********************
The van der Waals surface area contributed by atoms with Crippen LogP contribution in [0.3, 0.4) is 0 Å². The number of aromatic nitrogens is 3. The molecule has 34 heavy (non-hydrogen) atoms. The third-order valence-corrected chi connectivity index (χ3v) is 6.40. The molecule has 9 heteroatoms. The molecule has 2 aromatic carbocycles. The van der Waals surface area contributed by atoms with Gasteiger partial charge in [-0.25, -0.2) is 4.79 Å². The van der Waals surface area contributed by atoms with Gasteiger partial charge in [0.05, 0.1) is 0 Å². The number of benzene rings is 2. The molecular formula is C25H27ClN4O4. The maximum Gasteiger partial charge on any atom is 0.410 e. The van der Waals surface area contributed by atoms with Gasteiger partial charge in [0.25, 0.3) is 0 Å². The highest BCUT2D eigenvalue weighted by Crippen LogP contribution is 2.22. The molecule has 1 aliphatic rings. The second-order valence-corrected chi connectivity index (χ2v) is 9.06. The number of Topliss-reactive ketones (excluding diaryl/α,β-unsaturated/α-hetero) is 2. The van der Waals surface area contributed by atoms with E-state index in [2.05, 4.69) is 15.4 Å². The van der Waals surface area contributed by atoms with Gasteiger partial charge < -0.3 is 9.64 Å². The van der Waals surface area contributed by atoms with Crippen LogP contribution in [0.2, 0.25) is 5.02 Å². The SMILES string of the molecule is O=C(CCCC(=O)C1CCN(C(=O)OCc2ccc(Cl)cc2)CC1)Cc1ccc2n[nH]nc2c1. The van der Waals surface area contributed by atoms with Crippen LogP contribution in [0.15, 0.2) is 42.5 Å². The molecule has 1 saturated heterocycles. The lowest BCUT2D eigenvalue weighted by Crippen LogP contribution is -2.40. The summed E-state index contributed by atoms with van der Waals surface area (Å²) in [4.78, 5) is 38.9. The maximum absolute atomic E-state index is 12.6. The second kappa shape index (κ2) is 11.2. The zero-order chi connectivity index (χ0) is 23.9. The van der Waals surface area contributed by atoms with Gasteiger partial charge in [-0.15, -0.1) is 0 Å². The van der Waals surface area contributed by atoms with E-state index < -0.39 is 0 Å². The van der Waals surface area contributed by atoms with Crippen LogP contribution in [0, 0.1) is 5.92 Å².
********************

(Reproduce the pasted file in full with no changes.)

The van der Waals surface area contributed by atoms with Crippen LogP contribution in [0.3, 0.4) is 0 Å². The number of aromatic nitrogens is 3. The molecule has 34 heavy (non-hydrogen) atoms. The third-order valence-corrected chi connectivity index (χ3v) is 6.40. The molecule has 9 heteroatoms. The molecule has 2 aromatic carbocycles. The van der Waals surface area contributed by atoms with Gasteiger partial charge in [-0.25, -0.2) is 4.79 Å². The van der Waals surface area contributed by atoms with Gasteiger partial charge in [0.05, 0.1) is 0 Å². The number of benzene rings is 2. The molecular formula is C25H27ClN4O4. The maximum Gasteiger partial charge on any atom is 0.410 e. The van der Waals surface area contributed by atoms with Gasteiger partial charge in [0.25, 0.3) is 0 Å². The highest BCUT2D eigenvalue weighted by Crippen LogP contribution is 2.22. The molecule has 1 aliphatic rings. The second-order valence-corrected chi connectivity index (χ2v) is 9.06. The number of Topliss-reactive ketones (excluding diaryl/α,β-unsaturated/α-hetero) is 2. The van der Waals surface area contributed by atoms with E-state index in [2.05, 4.69) is 15.4 Å². The van der Waals surface area contributed by atoms with Gasteiger partial charge < -0.3 is 9.64 Å². The van der Waals surface area contributed by atoms with Crippen LogP contribution in [0.2, 0.25) is 5.02 Å². The SMILES string of the molecule is O=C(CCCC(=O)C1CCN(C(=O)OCc2ccc(Cl)cc2)CC1)Cc1ccc2n[nH]nc2c1. The van der Waals surface area contributed by atoms with Crippen LogP contribution in [0.15, 0.2) is 42.5 Å². The molecule has 1 saturated heterocycles. The lowest BCUT2D eigenvalue weighted by Crippen LogP contribution is -2.40. The summed E-state index contributed by atoms with van der Waals surface area (Å²) in [4.78, 5) is 38.9. The maximum absolute atomic E-state index is 12.6. The second kappa shape index (κ2) is 11.2. The zero-order chi connectivity index (χ0) is 23.9. The van der Waals surface area contributed by atoms with Gasteiger partial charge in [-0.15, -0.1) is 0 Å². The van der Waals surface area contributed by atoms with E-state index < -0.39 is 0 Å². The van der Waals surface area contributed by atoms with Crippen LogP contribution in [0, 0.1) is 5.92 Å².